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Two-year outcomes of the MINIject drainage system for uncontrolled glaucoma from the STAR-I first-in-human trial
  1. Philippe Denis1,
  2. Christoph Hirneiß2,
  3. Georges M Durr3,
  4. Kasu Prasad Reddy4,
  5. Anita Kamarthy4,
  6. Ernesto Calvo5,
  7. Zubair Hussain6,
  8. Iqbal K Ahmed7
  1. 1Hôpital de la Croix-Rousse, Lyon, France
  2. 2Klinikum der Universität München, Ludwig-Maximilians-Universität, Munich, Germany
  3. 3Centre Hospitalier Universitaire de Montréal (CHUM), Montreal, Canada
  4. 4Maxivision Super Speciality Eye Hospital, Hyderabad, India
  5. 5Panama Eye Center (previously Clínica de Ojos Orillac-Calvo), Panama City, Panama
  6. 6iSTAR Medical, Wavre, Belgium
  7. 7Ophthalmology and Vision Sciences, University of Toronto, Toronto, Canada
  1. Correspondence to Georges M Durr, Department of Ophthalmology, Centre Hospitalier Universitaire De Montréal (CHUM), 1051 Rue Sanguinet, Montreal, Quebec H2X 3E4, Canada; georgesdurr{at}gmail.com

Abstract

Background/Aims The current study evaluates the efficacy and safety of the stand-alone implantation of the MINIject (iSTAR Medical, Wavre, Belgium) supraciliary, microinvasive glaucoma drainage device in patients with medically uncontrolled open-angle glaucoma.

Methods This prospective, multicentre, first-in-human, single-arm interventional study evaluated stand-alone, ab interno implantation in 25 patients of a 5 mm long uveoscleral device made of STAR biocompatible material, which is a soft, microporous, flexible silicone. The primary outcome was the reduction of intraocular pressure (IOP) at 6 months compared with baseline, and follow-up continued until 2 years for 21 patients. Secondary outcomes included success defined as diurnal IOP of ≤21 mmHg and >5 mmHg with an IOP reduction of 20% without (complete) or with/without (qualified) glaucoma medication.

Results Mean baseline IOP was 23.2±2.9 mmHg on 2.0±1.1 glaucoma medication ingredients and decreased to 13.8±3.5 mmHg (−40.7% reduction) on 1.0±1.3 medications 2 years after implantation. Complete success was achieved in 47.6% of patients (10/21) and qualified success in 100% of patients (21/21) at the 2-year follow-up. All patients achieved a 20% IOP reduction with 48% of patients medication-free. No serious ocular adverse events or additional glaucoma surgery were reported. Mean central endothelial cell density (ECD) mildly decreased from 2411 cells/mm2 (n=26) to 2341 cells/mm2 (n=21) at 24 months, which represents a 5% decrease for matched eyes. No patient had a ≥30% decrease in central ECD.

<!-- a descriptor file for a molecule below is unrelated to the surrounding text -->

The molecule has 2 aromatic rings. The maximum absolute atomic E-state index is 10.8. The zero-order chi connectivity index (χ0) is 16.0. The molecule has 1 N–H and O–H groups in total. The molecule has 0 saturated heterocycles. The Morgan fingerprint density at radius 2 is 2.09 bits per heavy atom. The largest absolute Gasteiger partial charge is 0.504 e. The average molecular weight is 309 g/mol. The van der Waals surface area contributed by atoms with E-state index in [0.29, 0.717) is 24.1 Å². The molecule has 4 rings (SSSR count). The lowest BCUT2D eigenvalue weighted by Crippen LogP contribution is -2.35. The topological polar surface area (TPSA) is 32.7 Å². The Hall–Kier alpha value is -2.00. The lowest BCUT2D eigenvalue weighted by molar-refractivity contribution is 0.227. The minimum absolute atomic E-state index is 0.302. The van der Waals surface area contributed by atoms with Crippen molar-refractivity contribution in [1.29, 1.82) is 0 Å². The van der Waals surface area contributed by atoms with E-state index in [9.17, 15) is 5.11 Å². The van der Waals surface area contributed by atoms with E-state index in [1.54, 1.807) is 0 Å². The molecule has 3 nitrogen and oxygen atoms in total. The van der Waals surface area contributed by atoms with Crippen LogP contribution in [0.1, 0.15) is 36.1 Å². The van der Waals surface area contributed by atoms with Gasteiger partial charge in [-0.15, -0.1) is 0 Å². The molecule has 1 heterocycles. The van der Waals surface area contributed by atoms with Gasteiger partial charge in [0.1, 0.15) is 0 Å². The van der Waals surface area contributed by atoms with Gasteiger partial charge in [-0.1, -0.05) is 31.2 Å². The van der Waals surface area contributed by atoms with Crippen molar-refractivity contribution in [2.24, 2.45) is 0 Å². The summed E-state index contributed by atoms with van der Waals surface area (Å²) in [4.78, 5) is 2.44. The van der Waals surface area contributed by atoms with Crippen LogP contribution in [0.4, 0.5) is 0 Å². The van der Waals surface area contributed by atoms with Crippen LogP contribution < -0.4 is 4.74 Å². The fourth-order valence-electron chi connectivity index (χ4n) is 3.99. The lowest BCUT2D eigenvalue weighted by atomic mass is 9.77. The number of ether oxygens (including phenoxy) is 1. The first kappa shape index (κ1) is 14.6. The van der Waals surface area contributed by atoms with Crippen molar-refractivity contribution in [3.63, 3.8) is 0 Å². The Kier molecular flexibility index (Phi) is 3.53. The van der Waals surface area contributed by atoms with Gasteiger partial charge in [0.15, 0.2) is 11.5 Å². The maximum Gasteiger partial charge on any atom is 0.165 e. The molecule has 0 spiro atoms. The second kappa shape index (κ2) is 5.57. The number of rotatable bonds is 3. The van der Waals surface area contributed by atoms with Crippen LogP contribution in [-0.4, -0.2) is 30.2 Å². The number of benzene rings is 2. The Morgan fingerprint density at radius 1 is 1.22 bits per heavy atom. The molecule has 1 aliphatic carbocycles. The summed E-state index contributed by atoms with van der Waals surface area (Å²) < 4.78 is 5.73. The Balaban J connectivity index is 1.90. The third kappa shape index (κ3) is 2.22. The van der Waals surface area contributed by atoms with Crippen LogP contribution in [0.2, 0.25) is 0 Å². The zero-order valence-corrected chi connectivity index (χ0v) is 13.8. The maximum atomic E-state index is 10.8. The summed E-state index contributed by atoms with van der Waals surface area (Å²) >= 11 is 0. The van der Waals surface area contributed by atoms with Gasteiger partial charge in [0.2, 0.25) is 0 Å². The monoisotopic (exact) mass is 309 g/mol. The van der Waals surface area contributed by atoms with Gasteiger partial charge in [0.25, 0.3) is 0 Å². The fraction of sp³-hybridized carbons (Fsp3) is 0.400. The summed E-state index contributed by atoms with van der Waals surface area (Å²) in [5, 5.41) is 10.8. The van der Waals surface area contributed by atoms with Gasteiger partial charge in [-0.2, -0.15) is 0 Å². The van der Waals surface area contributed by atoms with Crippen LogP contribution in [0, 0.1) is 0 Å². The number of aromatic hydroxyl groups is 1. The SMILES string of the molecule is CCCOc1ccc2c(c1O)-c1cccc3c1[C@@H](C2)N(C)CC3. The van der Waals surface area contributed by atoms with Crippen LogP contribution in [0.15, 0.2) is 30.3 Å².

Conclusion This first-in-human study on the stand-alone implantation of the MINIject supraciliary drainage system shows promising IOP-lowering results and medication reduction over 24 months with few adverse events.

Trial registration number NCT03193736.

  • Glaucoma
  • Intraocular pressure
  • Treatment surgery
  • Aqueous humour
  • Anterior chamber
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Footnotes

  • Funding iSTAR Medical (Wavre, Belgium) has directly sponsored the STAR-I study. The sponsor participated in the design of the study, conducting the study and review of the manuscript. There is no grant number.

  • Competing interests PD: iSTAR Medical, Alcon, Allergan, Glaukos, Santen, Thea; CH: iSTAR Medical, Thea Pharma; GMD: Alcon, Allergan, Bausch & Lomb, Glaukos, Labtician, Novartis, MST, Santen, Sight Sciences; KPR, AK, EC: no financial interests; ZH: Vice President of Regulatory and Clinical at iSTAR Medical; IKA: Aequus, Aerie Pharmaceuticals, Alcon, Allergan, ArcScan, Bausch & Lomb, Beaver Visitec, Camras Vision, Carl Zeiss Meditec, CorNeat Vision, Ellex, ElutiMed, Equinox, Genentech, Glaukos, Gore, Iantech, InjectSense, Iridex, iSTAR Medical, Ivantis, Johnson & Johnson Vision, KeLoTec, LayerBio, Leica Microsystems, MicroOptx, New World Medical, Omega Ophthalmics, PolyActiva, Sanoculis, Santen, Science Based Health, Sight Sciences, Stroma, TrueVision, Vizzari.

  • Provenance and peer review Not commissioned; externally peer reviewed.

  • Data availability statement Data are available upon reasonable request. Data may be obtained from a third party and are not publicly available.

  • Supplemental material This content has been supplied by the author(s). It has not been vetted by BMJ Publishing Group Limited (BMJ) and may not have been peer-reviewed. Any opinions or recommendations discussed are solely those of the author(s) and are not endorsed by BMJ. BMJ disclaims all liability and responsibility arising from any reliance placed on the content. Where the content includes any translated material, BMJ does not warrant the accuracy and reliability of the translations (including but not limited to local regulations, clinical guidelines, terminology, drug names and drug dosages), and is not responsible for any error and/or omissions arising from translation and adaptation or otherwise.

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